random number including 1 - i.e. [0,1]
robert.kern at gmail.com
Wed Jun 10 16:32:05 EDT 2009
On 2009-06-10 14:46, Mark Dickinson wrote:
> On Jun 10, 8:15 pm, Robert Kern<robert.k... at gmail.com> wrote:
>> On 2009-06-10 13:53, Terry Reedy wrote:
>>> A full technical discussion does not below in the docs, in my opinion. A
>>> wike article would be fine.
>> True. However, a brief note that "Due to floating point arithmetic, for some
>> values of a and b, b may or may not be one of the possible generated results."
>> might be worthwhile. The actual details of *why* this is the case can be
>> discussed elsewhere.
> I find it difficult to see how such a disclaimer would have any
> value, without also knowing *which* values of a and b are affected.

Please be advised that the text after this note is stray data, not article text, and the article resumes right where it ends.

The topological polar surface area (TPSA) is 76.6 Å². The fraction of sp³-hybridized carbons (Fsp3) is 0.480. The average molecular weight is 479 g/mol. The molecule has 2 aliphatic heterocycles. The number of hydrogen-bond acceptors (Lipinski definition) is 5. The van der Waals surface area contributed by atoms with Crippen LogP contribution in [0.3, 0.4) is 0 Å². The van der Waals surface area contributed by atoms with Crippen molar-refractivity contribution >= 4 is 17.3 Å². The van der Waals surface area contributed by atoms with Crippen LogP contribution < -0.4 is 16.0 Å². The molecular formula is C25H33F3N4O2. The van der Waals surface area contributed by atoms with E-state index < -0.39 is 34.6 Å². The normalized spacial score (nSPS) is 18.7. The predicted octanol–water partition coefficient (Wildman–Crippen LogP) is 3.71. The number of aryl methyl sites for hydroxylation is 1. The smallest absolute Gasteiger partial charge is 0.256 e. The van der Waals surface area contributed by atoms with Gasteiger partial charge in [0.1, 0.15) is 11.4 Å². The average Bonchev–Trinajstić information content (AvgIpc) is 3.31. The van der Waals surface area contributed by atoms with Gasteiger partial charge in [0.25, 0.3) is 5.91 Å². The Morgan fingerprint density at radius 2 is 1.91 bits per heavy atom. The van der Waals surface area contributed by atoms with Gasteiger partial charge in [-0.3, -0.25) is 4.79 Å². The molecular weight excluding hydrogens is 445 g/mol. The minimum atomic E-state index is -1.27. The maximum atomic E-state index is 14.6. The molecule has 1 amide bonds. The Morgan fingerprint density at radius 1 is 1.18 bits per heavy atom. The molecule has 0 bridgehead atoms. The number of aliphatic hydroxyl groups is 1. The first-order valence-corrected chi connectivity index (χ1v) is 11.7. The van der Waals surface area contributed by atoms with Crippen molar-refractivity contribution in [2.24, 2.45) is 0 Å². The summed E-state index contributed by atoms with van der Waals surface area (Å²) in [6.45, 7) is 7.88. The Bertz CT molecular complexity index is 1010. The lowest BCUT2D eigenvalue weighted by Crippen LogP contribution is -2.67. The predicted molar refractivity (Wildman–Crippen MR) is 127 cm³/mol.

> It can certainly be useful to know that endpoints *aren't* included
> that's true. For example, knowing that random.random() can never
> produce the
> value 1.0 means that one can safely generate a mean 1 exponential
> variate with
> -log(1-random.random()), without worrying about the possibility of
> taking log
> of 0.
> But I don't know why it would be useful to know that endpoints *are*
> included, without knowing exactly when.
That's a fair point. However, one issue that hasn't been brought up is that it
might be confusing to a user why random.random() returns values in a half-open
interval while random.uniform() claims a closed interval. Even for reasonably
sophisticated floating point users, it's not necessarily obvious that that is
the reasoning behind the different claims.
"I have come to believe that the whole world is an enigma, a harmless enigma
that is made terrible by our own mad attempt to interpret it as though it had
an underlying truth."
-- Umberto Eco
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